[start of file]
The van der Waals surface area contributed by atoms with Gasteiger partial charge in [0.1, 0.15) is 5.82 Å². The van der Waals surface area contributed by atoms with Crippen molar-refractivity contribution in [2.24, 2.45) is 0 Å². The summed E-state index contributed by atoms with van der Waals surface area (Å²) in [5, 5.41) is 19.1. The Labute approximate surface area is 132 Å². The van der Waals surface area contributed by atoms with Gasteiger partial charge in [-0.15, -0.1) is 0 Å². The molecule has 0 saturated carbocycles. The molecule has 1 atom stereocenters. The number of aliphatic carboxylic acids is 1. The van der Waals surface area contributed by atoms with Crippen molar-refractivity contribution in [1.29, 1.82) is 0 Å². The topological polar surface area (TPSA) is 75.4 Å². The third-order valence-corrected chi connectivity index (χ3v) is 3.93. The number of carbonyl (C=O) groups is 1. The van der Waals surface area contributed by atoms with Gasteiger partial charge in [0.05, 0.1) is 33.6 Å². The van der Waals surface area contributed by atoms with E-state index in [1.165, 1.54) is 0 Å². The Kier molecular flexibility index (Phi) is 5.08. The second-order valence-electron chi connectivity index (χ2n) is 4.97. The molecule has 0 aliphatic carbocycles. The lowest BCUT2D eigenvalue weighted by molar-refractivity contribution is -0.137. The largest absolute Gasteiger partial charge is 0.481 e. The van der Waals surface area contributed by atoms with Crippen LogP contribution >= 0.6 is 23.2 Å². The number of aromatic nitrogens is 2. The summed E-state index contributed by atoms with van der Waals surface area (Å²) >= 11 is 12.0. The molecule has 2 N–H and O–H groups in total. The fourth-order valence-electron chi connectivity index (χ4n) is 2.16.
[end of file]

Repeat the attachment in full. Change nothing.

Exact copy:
The van der Waals surface area contributed by atoms with Gasteiger partial charge in [0.1, 0.15) is 5.82 Å². The van der Waals surface area contributed by atoms with Crippen molar-refractivity contribution in [2.24, 2.45) is 0 Å². The summed E-state index contributed by atoms with van der Waals surface area (Å²) in [5, 5.41) is 19.1. The Labute approximate surface area is 132 Å². The van der Waals surface area contributed by atoms with Gasteiger partial charge in [-0.15, -0.1) is 0 Å². The molecule has 0 saturated carbocycles. The molecule has 1 atom stereocenters. The number of aliphatic carboxylic acids is 1. The van der Waals surface area contributed by atoms with Crippen molar-refractivity contribution in [1.29, 1.82) is 0 Å². The topological polar surface area (TPSA) is 75.4 Å². The third-order valence-corrected chi connectivity index (χ3v) is 3.93. The number of carbonyl (C=O) groups is 1. The van der Waals surface area contributed by atoms with Gasteiger partial charge in [0.05, 0.1) is 33.6 Å². The van der Waals surface area contributed by atoms with E-state index in [1.165, 1.54) is 0 Å². The Kier molecular flexibility index (Phi) is 5.08. The second-order valence-electron chi connectivity index (χ2n) is 4.97. The molecule has 0 aliphatic carbocycles. The lowest BCUT2D eigenvalue weighted by molar-refractivity contribution is -0.137. The largest absolute Gasteiger partial charge is 0.481 e. The van der Waals surface area contributed by atoms with Crippen LogP contribution >= 0.6 is 23.2 Å². The number of aromatic nitrogens is 2. The summed E-state index contributed by atoms with van der Waals surface area (Å²) >= 11 is 12.0. The molecule has 2 N–H and O–H groups in total. The fourth-order valence-electron chi connectivity index (χ4n) is 2.16.